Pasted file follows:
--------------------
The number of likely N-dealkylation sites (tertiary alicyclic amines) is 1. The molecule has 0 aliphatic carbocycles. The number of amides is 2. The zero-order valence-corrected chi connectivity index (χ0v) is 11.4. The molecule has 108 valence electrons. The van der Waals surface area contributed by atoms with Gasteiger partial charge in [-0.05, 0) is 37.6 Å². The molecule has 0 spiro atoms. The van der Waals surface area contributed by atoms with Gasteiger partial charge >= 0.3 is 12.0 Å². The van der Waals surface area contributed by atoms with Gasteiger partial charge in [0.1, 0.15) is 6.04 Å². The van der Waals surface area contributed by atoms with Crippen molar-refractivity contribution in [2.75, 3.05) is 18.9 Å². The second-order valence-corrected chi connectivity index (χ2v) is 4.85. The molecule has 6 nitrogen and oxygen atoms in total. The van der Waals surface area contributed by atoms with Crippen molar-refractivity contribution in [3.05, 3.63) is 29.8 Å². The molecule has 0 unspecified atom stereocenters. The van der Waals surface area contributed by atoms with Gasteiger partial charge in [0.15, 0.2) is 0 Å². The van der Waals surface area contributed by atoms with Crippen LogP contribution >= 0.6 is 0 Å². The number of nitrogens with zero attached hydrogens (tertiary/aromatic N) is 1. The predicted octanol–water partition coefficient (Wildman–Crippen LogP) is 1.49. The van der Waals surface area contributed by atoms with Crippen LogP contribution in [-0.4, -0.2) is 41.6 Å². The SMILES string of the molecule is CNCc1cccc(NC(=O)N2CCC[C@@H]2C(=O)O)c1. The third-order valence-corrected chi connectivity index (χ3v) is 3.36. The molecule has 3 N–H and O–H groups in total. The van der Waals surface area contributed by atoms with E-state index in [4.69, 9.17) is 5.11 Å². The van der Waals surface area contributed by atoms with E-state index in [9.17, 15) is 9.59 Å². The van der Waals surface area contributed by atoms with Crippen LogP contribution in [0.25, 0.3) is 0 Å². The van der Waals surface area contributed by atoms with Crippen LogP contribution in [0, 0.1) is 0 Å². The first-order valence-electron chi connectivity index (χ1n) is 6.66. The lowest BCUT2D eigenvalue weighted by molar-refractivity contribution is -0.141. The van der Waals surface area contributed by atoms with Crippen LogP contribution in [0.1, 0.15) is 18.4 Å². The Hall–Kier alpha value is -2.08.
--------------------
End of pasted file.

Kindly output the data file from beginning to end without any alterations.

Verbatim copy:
The number of likely N-dealkylation sites (tertiary alicyclic amines) is 1. The molecule has 0 aliphatic carbocycles. The number of amides is 2. The zero-order valence-corrected chi connectivity index (χ0v) is 11.4. The molecule has 108 valence electrons. The van der Waals surface area contributed by atoms with Gasteiger partial charge in [-0.05, 0) is 37.6 Å². The molecule has 0 spiro atoms. The van der Waals surface area contributed by atoms with Gasteiger partial charge >= 0.3 is 12.0 Å². The van der Waals surface area contributed by atoms with Gasteiger partial charge in [0.1, 0.15) is 6.04 Å². The van der Waals surface area contributed by atoms with Crippen molar-refractivity contribution in [2.75, 3.05) is 18.9 Å². The second-order valence-corrected chi connectivity index (χ2v) is 4.85. The molecule has 6 nitrogen and oxygen atoms in total. The van der Waals surface area contributed by atoms with Crippen molar-refractivity contribution in [3.05, 3.63) is 29.8 Å². The molecule has 0 unspecified atom stereocenters. The van der Waals surface area contributed by atoms with Gasteiger partial charge in [0.15, 0.2) is 0 Å². The van der Waals surface area contributed by atoms with Crippen LogP contribution >= 0.6 is 0 Å². The number of nitrogens with zero attached hydrogens (tertiary/aromatic N) is 1. The predicted octanol–water partition coefficient (Wildman–Crippen LogP) is 1.49. The van der Waals surface area contributed by atoms with Crippen LogP contribution in [-0.4, -0.2) is 41.6 Å². The SMILES string of the molecule is CNCc1cccc(NC(=O)N2CCC[C@@H]2C(=O)O)c1. The third-order valence-corrected chi connectivity index (χ3v) is 3.36. The molecule has 3 N–H and O–H groups in total. The van der Waals surface area contributed by atoms with E-state index in [4.69, 9.17) is 5.11 Å². The van der Waals surface area contributed by atoms with E-state index in [9.17, 15) is 9.59 Å². The van der Waals surface area contributed by atoms with Crippen LogP contribution in [0.25, 0.3) is 0 Å². The van der Waals surface area contributed by atoms with Crippen LogP contribution in [0, 0.1) is 0 Å². The first-order valence-electron chi connectivity index (χ1n) is 6.66. The lowest BCUT2D eigenvalue weighted by molar-refractivity contribution is -0.141. The van der Waals surface area contributed by atoms with Crippen LogP contribution in [0.1, 0.15) is 18.4 Å². The Hall–Kier alpha value is -2.08.